Long-armed Monkey

  • Momoyama period
  • 16c
  • Hanging scroll, ink on paper
  • H-103.5 W-46.3
Catalogue Entry

This work captures a single moment in the life of a monkey clinging to a branch in the midst of a misty forest. The empty expanse below conveys a sense of the tree's height, and the monkey's sharp gaze and the harsh bend of the branch give the painting a sense of tension. While this painting has traditionally been attributed to Muxi's hand, the relatively even quality of the composition and the manner in which the fur is painted would seem to indicate the possibility that the work was created by a Japanese painter after his impressions of Muxi's monkey paintings.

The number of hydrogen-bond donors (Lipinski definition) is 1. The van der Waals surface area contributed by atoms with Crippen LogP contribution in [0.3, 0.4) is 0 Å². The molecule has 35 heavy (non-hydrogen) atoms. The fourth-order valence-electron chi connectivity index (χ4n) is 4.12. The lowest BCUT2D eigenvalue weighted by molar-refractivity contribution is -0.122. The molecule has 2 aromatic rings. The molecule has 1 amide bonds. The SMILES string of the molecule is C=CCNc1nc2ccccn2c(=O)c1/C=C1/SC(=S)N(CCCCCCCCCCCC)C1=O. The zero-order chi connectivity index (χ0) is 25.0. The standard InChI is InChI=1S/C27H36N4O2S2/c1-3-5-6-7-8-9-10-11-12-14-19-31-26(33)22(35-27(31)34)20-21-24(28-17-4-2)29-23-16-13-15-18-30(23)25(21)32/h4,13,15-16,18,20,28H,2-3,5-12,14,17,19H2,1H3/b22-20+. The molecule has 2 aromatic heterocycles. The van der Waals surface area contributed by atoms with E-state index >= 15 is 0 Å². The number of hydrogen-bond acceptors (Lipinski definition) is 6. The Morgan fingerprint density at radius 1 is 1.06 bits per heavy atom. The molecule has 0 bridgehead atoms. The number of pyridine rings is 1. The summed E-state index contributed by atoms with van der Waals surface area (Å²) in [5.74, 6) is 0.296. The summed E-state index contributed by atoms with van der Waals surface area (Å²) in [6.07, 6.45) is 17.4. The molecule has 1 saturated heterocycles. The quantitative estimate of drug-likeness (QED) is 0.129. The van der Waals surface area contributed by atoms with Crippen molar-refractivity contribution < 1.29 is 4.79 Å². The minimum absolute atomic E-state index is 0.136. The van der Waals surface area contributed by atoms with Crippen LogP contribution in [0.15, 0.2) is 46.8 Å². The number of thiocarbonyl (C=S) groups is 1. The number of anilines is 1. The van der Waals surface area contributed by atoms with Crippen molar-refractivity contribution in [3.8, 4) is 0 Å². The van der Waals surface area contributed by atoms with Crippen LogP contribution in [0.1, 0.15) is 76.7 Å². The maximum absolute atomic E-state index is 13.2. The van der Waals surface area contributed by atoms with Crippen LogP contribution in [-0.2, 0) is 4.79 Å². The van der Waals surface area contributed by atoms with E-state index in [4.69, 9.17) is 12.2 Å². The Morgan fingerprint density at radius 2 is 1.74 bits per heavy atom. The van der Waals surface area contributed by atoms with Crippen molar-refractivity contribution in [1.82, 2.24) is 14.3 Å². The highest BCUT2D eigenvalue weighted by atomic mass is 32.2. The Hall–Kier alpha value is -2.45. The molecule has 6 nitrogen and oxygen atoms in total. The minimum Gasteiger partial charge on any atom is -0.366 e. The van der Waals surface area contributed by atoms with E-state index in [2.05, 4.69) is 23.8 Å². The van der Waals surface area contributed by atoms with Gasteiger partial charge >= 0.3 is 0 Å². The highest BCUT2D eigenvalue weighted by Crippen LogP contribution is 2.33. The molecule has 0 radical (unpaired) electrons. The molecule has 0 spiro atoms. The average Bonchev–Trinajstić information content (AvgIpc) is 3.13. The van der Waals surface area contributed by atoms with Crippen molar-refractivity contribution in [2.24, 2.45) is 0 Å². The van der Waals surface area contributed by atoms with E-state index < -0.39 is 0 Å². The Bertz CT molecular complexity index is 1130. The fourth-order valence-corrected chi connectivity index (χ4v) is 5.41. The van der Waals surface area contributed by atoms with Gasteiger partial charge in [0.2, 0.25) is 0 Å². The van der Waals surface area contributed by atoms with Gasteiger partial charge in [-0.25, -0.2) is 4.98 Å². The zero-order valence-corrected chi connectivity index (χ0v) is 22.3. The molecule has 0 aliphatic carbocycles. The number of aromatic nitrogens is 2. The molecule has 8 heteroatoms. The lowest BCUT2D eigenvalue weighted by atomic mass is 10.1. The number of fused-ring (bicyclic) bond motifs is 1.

Muxi was a Zen monk painter active at the end of the Song dynasty and beginning of the Yuan dynasty in China (latter half of the 13th century). He was born in Shu (Shuzhuan province) and spent the majority of his life in Zhejiang province, where he is known to have painted ink paintings depicting a wide variety of subjects. Muxi had an enormous effect on Muromachi and later Japanese ink painting, and Japanese painters created a large number of works imitating his painting style. Muxi's most famous work is his Avalokitesvara with Monkeys and Cranes (National Treasure, Daitokuji, Kyoto).